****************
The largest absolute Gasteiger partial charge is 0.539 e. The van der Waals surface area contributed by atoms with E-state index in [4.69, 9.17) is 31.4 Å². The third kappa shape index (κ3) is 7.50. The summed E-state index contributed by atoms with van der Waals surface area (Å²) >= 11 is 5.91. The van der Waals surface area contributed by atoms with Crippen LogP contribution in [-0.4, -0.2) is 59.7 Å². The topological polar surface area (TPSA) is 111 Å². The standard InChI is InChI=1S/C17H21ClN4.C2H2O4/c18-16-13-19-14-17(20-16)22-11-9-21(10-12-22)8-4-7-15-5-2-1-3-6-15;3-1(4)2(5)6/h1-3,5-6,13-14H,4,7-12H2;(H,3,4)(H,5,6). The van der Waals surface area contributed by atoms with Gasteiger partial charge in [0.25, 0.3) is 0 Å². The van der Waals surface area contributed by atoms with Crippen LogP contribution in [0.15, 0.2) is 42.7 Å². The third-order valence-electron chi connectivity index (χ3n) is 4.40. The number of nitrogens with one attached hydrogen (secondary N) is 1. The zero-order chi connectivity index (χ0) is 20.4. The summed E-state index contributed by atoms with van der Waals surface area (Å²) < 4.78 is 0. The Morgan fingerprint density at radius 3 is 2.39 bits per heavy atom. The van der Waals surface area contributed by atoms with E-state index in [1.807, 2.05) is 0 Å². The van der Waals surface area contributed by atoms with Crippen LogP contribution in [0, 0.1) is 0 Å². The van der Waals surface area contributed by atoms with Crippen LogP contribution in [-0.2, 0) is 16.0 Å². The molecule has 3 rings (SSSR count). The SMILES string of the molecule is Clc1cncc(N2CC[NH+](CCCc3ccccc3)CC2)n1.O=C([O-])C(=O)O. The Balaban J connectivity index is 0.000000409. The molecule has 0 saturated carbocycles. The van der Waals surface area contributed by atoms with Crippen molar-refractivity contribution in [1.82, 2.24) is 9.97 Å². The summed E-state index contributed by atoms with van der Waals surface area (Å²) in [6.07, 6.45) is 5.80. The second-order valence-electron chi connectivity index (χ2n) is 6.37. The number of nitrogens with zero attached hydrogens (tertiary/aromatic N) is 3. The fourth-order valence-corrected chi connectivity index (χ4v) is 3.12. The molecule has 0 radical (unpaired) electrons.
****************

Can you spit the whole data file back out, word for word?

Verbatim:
The largest absolute Gasteiger partial charge is 0.539 e. The van der Waals surface area contributed by atoms with E-state index in [4.69, 9.17) is 31.4 Å². The third kappa shape index (κ3) is 7.50. The summed E-state index contributed by atoms with van der Waals surface area (Å²) >= 11 is 5.91. The van der Waals surface area contributed by atoms with Crippen LogP contribution in [-0.4, -0.2) is 59.7 Å². The topological polar surface area (TPSA) is 111 Å². The standard InChI is InChI=1S/C17H21ClN4.C2H2O4/c18-16-13-19-14-17(20-16)22-11-9-21(10-12-22)8-4-7-15-5-2-1-3-6-15;3-1(4)2(5)6/h1-3,5-6,13-14H,4,7-12H2;(H,3,4)(H,5,6). The van der Waals surface area contributed by atoms with Gasteiger partial charge in [0.25, 0.3) is 0 Å². The van der Waals surface area contributed by atoms with Crippen LogP contribution in [0.15, 0.2) is 42.7 Å². The third-order valence-electron chi connectivity index (χ3n) is 4.40. The number of nitrogens with one attached hydrogen (secondary N) is 1. The zero-order chi connectivity index (χ0) is 20.4. The summed E-state index contributed by atoms with van der Waals surface area (Å²) < 4.78 is 0. The Morgan fingerprint density at radius 3 is 2.39 bits per heavy atom. The van der Waals surface area contributed by atoms with E-state index in [1.807, 2.05) is 0 Å². The van der Waals surface area contributed by atoms with Crippen LogP contribution in [0, 0.1) is 0 Å². The van der Waals surface area contributed by atoms with Crippen LogP contribution in [-0.2, 0) is 16.0 Å². The molecule has 3 rings (SSSR count). The SMILES string of the molecule is Clc1cncc(N2CC[NH+](CCCc3ccccc3)CC2)n1.O=C([O-])C(=O)O. The Balaban J connectivity index is 0.000000409. The molecule has 0 saturated carbocycles. The van der Waals surface area contributed by atoms with Crippen molar-refractivity contribution in [1.82, 2.24) is 9.97 Å². The summed E-state index contributed by atoms with van der Waals surface area (Å²) in [6.07, 6.45) is 5.80. The second-order valence-electron chi connectivity index (χ2n) is 6.37. The number of nitrogens with zero attached hydrogens (tertiary/aromatic N) is 3. The fourth-order valence-corrected chi connectivity index (χ4v) is 3.12. The molecule has 0 radical (unpaired) electrons.